Faith Enough.

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A few days ago I read a tweet that said, “It’s easy to pray that God’s will be done when it lines up with what we want done.” I found this to be true. Recently I’ve found it much more difficult to accept what is happening in the world as either God’s will or what I want. For me at least it has been harder to pray that “God’s will be done.” 

Martha and Mary must have been scared and anxious when Lazarus got sick. They must have found a glimmer of hope that they knew a healer who they thought might be able to save him. Can you imagine what they felt when Jesus didn’t show up in time? Can you imagine what must have been like to be let down by Jesus? 

Jesus arrives too late and cries over the death of his friend. He asks them to take away the stone to Lazarus’ tomb. When the protest about the stench, Jesus says, “Did I not tell you that if you believe you will see the glory of God?”

He then raises Lazarus from the dead. Jesus prays to God out loud so that the crowds know that Jesus comes from the Father. Then he calls Lazarus out and the dead man rises. 

And that’s that. That’s kind of the end of the story. Many people came to believe in Jesus, but the scene changes in John’s gospel to the beginning of a plot to kill Jesus. 

When do we decide to believe? Do we believe Jesus and what he says about himself or do we believe only after Jesus has proved himself and do what we want? To be honest, I’m writing this question for myself because I need to hear it right now. 

We are living through the most uncertain of times. What I do know is that someone believed before they moved the stone and before Lazarus was raised. There’s nothing wrong with believing in Jesus after the miracle has occurred. However, someone has to trust God enough to believe him at his word and move the stone. Will it be us?

Live it: In Mark 9, a boy with a demon is cured and Jesus tell the boy’s father that things are possible for the one who has faith. The man responds, “I do believe; help my unbelief.” Say that prayer as many times as it takes – “Jesus, I do believe; help my unbelief” “Jesus I trust in you; help me to trust you fully.” “Jesus I love you; help me to love you completely.”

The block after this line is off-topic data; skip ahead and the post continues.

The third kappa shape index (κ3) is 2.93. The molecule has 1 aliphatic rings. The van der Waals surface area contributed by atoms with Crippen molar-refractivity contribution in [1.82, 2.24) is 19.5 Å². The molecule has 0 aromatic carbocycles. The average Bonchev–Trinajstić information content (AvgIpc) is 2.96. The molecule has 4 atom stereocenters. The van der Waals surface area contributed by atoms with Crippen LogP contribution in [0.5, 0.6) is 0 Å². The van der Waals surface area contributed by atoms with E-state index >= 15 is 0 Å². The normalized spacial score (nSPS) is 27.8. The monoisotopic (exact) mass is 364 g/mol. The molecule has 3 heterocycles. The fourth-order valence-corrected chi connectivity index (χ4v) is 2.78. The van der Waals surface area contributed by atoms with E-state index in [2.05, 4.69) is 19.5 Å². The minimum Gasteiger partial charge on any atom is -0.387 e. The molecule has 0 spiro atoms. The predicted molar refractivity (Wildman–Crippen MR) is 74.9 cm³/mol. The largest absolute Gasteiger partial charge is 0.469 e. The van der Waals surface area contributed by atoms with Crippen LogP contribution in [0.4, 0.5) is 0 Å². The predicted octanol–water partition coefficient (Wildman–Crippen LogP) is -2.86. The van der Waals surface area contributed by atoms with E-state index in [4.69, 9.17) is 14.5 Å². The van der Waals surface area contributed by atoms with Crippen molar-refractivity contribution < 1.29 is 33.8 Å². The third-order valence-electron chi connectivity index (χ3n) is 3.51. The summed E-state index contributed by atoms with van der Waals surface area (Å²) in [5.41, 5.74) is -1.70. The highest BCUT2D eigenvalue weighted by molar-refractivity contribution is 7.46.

Do You Fear the Lord?

When my wife and I were first married but before we had kids, some friends asked us to family-sit their brood of children while they traveled out of town for a weekend. We had a blast. We fed them meals. We did their activities. We played games. The only thing was one of the boys wouldn’t talk to me. In fact, he usually rushed out of the room when I entered. Mystified we asked our friends what was he so afraid of. They told us, “He knows that you are friends with the priest and the priest is close to God on the altar. He figured that you are close to God and he is scared of God.”

Honestly, I’m pretty humbled by this. He thinks I’m close to God. As the tremendous sinner that I am all I could think about was how far away from God I usually am! Then it occurred to me that while it is true I can choose to turn my back on God, God chooses to be close to me.

In the gospel this Sunday we hear the story of the Transfiguration of Jesus. He goes up on a mount with three of his disciples. His clothes insta-bleach themselves and the very voice of God speaks. They were walking next to God this whole time and only now understand exactly how close to God they had been.

The gospel writer says that they were very afraid. Jesus says, “Rise, and do not be afraid.” The very disciples, the ones closest to Jesus, Jesus’ senior leadership group, were scared of God.

There is a way that we shouldn’t be afraid of God. Signs of this kind of fear of God can be if we pull away from him, if we hide from him, if we avoid church or prayer or even identifying as a church person. If we only see God as a spiteful judge ready to damn us for every mistake, that isn’t a real healthy vision of God.

However, I don’t think that is most of us. Most people don’t hold enough of a healthy fear of God. If you catch me in a moment of honesty, I will tell you that most of the time our understanding of God is far, far too small. God is too much like us in our minds. God is a “just bigger, smarter, more mysterious” version of a human. Because of that we don’t fear God. We don’t fear what we know as much as we fear the unknown. If we don’t fear God it might be because we feel like we know him much better than we really do. If we don’t have a healthy and holy fear of God, it’s because our understanding of him is just too small.

We do fear the powerful. We fear what could end our life like heights or snakes. Public speaking is the fear of the unknown – we don’t know what everyone thinks of us.

Acknowledging that God is marvelous and amazing and big and a little fear inducing while still trying to get close to him is an act of trust. Bowing down before him, holding the dual truths that God is far, far beyond us and yet desires to grow closer to us than we can imagine is an act of worship. Acknowledge the fear, draw close anyway.

LIVE IT: Take 3 minutes before bed tonight to think about your image and understanding of God. Answer these questions – Am I afraid of God? Why or Why not? How does my understanding of God influence my daily life?

Sunday Readings for March 8th, 2020.